Oregon officials respond as wildlife refuge occupation comes to - KPTV - FOX 12

Oregon officials respond as wildlife refuge occupation comes to an end

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Oregon State Police vehicles arrive at Malheur Nat'l Wildlife Refuge Thursday (Photo: KPTV) Oregon State Police vehicles arrive at Malheur Nat'l Wildlife Refuge Thursday (Photo: KPTV)

State officials expressed their relief Thursday that the occupation of the Malheur National Wildlife Refuge had come to an end after 41 days.

The last four holdouts at the refuge surrendered to law enforcement Thursday morning. According to the FBI, all four were arrested without injury and without shots fired.

Oregon Gov. Kate Brown posted on Twitter that she was "relieved this ordeal is over."

Oregon's U.S. senators released similar statements.

Sen. Jeff Merkley similarly expressed relief and pledged his support to Harney County moving forward:

“I am relieved that this unlawful standoff has finally come to an end. This situation has put incredible emotional and financial strain on the Harney County community, and now we all must come together to support them as they heal. I thank the law enforcement officers who worked to ensure that the rest of the occupiers left peacefully, and I stand ready to partner with Senator Wyden, Governor Brown and others to provide whatever support we can to the Harney community as they recover and move forward.”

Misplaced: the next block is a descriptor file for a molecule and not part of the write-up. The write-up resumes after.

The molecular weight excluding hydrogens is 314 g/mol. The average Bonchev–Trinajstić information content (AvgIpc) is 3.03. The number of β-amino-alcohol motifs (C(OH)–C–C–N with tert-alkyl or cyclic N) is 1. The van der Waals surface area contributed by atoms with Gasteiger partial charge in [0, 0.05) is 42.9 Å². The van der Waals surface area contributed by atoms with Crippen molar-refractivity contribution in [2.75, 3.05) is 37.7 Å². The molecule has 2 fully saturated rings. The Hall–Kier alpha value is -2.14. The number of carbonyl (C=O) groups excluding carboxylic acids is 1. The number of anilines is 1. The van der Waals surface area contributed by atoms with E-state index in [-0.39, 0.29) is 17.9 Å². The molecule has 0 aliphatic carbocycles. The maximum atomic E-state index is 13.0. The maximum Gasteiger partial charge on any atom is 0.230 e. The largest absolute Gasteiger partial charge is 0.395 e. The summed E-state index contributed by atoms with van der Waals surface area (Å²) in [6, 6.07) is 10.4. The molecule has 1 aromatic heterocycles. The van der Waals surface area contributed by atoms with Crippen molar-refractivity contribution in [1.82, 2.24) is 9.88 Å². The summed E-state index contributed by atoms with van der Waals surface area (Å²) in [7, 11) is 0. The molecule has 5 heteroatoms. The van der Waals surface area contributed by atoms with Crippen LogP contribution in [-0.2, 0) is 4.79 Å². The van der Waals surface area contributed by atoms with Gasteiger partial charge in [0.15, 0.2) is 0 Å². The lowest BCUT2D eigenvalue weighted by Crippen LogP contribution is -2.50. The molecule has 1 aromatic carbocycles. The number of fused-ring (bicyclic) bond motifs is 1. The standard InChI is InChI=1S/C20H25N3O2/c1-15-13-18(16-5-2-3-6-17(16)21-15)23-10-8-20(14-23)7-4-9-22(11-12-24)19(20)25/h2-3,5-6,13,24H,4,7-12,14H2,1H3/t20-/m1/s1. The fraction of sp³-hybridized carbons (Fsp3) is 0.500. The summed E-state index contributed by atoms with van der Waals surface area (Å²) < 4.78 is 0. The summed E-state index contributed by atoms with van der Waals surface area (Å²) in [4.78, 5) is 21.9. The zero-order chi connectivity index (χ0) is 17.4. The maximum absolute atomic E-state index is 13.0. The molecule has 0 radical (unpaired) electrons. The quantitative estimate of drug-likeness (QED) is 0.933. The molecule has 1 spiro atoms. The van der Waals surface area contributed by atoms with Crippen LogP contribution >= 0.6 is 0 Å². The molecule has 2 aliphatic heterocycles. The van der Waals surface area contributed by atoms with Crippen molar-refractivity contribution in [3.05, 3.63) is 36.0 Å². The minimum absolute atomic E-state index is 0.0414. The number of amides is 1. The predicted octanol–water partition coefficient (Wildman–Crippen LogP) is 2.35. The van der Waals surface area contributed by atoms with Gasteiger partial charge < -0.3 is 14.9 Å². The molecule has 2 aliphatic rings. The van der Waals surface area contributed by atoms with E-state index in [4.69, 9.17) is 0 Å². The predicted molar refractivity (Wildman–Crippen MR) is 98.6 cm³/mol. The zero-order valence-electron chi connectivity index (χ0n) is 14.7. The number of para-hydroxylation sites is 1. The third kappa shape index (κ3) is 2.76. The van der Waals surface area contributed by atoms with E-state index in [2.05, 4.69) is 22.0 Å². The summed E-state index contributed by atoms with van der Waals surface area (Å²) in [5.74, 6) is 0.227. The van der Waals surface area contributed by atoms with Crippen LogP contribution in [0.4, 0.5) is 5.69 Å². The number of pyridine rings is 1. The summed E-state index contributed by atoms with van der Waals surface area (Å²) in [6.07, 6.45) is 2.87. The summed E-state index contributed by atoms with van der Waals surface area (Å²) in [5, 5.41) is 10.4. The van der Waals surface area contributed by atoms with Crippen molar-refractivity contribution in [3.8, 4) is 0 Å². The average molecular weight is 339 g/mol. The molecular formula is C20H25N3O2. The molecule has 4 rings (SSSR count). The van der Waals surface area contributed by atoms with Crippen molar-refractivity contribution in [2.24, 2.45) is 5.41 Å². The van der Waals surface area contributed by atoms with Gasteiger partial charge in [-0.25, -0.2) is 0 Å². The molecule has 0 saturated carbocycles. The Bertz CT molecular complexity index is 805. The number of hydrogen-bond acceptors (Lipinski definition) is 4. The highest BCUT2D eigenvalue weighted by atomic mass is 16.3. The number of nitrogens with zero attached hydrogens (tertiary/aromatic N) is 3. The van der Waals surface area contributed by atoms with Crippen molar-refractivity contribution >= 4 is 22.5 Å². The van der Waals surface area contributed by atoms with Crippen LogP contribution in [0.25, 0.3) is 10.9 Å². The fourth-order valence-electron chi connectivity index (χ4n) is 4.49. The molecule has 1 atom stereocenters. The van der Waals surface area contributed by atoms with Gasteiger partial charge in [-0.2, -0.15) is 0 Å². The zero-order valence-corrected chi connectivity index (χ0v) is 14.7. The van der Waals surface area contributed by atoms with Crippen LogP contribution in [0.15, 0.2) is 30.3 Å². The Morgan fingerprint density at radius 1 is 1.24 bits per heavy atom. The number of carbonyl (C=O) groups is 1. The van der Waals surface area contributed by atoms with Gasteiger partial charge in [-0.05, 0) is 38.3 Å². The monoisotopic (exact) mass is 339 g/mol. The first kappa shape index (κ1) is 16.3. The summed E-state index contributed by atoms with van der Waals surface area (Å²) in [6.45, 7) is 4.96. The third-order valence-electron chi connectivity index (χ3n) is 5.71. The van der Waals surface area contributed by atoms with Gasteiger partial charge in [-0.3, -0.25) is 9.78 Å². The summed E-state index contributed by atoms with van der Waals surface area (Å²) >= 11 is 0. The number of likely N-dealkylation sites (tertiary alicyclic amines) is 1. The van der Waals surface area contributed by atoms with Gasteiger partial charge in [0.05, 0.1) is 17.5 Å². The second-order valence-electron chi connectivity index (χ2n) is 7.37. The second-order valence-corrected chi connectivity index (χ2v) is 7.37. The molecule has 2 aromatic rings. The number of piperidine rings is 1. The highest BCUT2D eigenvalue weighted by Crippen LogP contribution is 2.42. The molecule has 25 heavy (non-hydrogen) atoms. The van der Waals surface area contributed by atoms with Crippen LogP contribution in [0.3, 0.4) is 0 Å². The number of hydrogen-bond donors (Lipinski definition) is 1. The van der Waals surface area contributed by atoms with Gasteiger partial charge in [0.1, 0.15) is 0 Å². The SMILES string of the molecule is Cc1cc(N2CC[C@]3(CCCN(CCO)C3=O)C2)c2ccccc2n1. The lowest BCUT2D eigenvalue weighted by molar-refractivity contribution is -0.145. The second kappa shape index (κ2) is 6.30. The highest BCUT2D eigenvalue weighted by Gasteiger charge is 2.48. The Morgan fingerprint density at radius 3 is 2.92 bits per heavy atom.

Sen. Ron Wyden echoed his colleague's sentiments:

“Oregonians across our state are grateful to the Harney County Sheriff’s Department, federal law enforcement, and local and state officials for ending this standoff without additional loss of life. The steady resolve of the Burns community and Harney County leaders like County Judge Steve Grasty and Sheriff Dave Ward have kept this sad episode from sparking something much worse.

Now that the shadow of violence is lifting from Harney County, Oregonians can return to what we do best -- building common ground for real success on the challenges facing our state.”

Rep. Greg Walden, who represents Oregon's 2nd Congressional District, including Harney County, said he is glad the occupation is over, but there is a lot of work to do to address the concerns of rural Oregonians:

“We can all be grateful that today has ended peacefully, and that this situation is finally over. Now, life in Harney County can begin to return to normal and the community can begin the long process of healing. I will continue working to solve the underlying issues that have caused so much frustration in rural communities. We need meaningful changes to federal forest and land management policies, and we need to foster a more cooperative spirit between the federal agencies and the people who call areas like Harney County home.”

The four militants arrested Thursday are scheduled to appear in court in Portland on Friday.

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